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headache overview pictDr. Loftus treats patients everyday who have frequent headaches. Many physicians, including some neurologists, do not like to care for this kind of patient. Dr. Loftus recommends you ask your neurologist's office if they enjoy treating patients with frequent headaches. See what our patient's say about our office.

Frequent or recurrent headaches can ruin a patient’s life. It can interfere with their ability to work, resulting in lost wages. It can interfere with their ability to keep social plans, resulting in loss of enjoyment and relationships. Fortunately, much research and progress has been made in headache treatment in the last decade or two. Sadly, it has also become increasingly clear there is a large gap in headache treatment and its application to patients. Many patients are unaware of new therapies now available and many physicians are unwilling to take the time to classify their patients' headaches in order to prescribe the best therapies available.

iHeadache Electronic Headache DiaryRecent studies on migraine headache found that only 50% of patients who have migraine headaches know this is their diagnosis and among that group of patients, optimum therapy is being given to only about half of those patients. The net result; a small minority of patients are receiving the most beneficial therapy. There have been several studies on migraine treatment cost and the most beneficial treatments are also some of the most cost effective. Many patients with frequent headaches thinking they have had "everything" have not even had a single preventative treatment. In addition, many patients have numerous of injections and blocks before taking simple preventatives.

Dr. Loftus hopes to fill some of the gap between headache therapy and its application to patients by helping patients better educate themselves about headaches and determining what their best treatment options are. With this information the patient can approach their physician and ask for the correct type of treatment which will result in a better outcome for patients.

What type of headache do I have?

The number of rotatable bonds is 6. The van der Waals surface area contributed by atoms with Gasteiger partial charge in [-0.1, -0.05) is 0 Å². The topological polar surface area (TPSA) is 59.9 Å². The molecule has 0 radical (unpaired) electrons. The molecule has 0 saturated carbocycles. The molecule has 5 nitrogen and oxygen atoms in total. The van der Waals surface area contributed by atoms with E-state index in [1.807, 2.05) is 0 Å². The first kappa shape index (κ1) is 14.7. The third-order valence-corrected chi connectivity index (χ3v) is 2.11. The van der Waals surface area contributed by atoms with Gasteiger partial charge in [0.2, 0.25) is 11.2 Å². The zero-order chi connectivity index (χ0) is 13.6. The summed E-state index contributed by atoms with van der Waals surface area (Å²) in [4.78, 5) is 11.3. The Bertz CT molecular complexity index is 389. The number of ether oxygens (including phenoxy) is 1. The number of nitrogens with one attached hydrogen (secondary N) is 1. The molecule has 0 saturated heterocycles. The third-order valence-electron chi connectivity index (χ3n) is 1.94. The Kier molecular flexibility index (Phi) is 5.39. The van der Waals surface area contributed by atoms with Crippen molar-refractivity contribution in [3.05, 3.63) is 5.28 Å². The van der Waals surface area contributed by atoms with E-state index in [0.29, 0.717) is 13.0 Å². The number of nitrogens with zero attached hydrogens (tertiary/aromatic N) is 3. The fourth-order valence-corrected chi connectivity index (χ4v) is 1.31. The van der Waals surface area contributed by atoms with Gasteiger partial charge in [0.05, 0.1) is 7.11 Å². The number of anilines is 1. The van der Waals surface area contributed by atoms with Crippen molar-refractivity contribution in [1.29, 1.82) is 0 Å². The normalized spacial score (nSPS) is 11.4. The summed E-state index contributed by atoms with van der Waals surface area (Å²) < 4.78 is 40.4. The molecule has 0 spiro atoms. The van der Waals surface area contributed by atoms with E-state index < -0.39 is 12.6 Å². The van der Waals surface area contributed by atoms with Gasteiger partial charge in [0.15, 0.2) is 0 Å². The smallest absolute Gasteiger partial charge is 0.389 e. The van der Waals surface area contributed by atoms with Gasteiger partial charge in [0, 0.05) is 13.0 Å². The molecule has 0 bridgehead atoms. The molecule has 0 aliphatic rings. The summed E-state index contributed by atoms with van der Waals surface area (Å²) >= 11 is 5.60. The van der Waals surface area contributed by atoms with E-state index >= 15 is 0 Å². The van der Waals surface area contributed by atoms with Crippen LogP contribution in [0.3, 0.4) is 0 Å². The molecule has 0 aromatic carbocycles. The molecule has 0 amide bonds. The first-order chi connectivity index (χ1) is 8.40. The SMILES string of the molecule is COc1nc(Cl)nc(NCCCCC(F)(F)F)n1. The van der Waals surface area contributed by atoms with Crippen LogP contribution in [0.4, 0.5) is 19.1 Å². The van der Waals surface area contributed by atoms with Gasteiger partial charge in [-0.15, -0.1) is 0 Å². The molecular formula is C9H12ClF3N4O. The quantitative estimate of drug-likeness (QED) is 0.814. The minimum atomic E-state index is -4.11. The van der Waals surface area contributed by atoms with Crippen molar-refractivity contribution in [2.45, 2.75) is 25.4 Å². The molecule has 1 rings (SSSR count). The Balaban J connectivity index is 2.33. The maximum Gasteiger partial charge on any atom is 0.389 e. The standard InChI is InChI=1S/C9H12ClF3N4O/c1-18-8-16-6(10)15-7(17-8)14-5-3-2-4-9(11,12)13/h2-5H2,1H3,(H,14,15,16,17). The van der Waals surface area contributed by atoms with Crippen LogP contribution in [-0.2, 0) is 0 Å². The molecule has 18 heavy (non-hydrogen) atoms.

Neurologists utilize a system to classify headaches known as the International Headache Society Criteria or I.H.S. Criteria {Cephalgia 2004;24 (Suppl 1)}. This criteria recognizes four types of primary headache. A primary headache is a headache which is not caused by another disease. The primary headache types are cluster headaches, migraine headaches, tension headaches, and "other headaches not otherwise explained." In order to best treat a patient, the physician must classify the patient's type of headache correctly. To give you an idea of the importantance of proper headache classification, studies of groups of patients and their headache classification has led to major treatment developments.

Could my headache be an emergency?

This website is geared to educate patients who suffer from recurrent headaches and are not getting adequate treatment from their current therapy.

New onset headaches, headaches that have started in the last few months, or headaches that are brand new should be immediately evaluated by a physician. Headaches that are intense and begin abruptly also require emergency evaluation. If you are reading this after the new onset of a horrible headache that began suddenly, stop reading and go to an emergency room.

The onset of any new headache in patients with compromised immune systems (such as patients with HIV, cancer, leukemia or lymphoma) or on immunosuppressive therapies (such as steroids, cytoxan, or chemotherapy) should be promptly evaluated by a physician.

Primary headaches are less common in older patients therefore all headaches in patients over the age of 50 should also be evaluated promptly by a physician. Headaches that are associated with other illnesses such as fever or severe neck pain, also require prompt medical and sometimes emergency attention.

Dr. Loftus feels all headaches should be evaluated by a physician at least once.

What can I do to better prepare for my physician visits?

Ofter there is a disconnect between the patient's degree of disability and the physician understanding of this disability. Physicians need to know number of headaches over time, severity, the amount of partial disabilty and full disability and what medication is being taken. Dr. Loftus designed an iPhone and iPod Touch app called iHeadache which gathers this information.

When seeing a doctor for the first time it is important to bring prior head scans (whether they are MRI or CT) to your visit and a list of medications you take (along with dosing) and no longer take. Divide the list into medications that you take daily to prevent headaches and those that you took/take when you had a headache.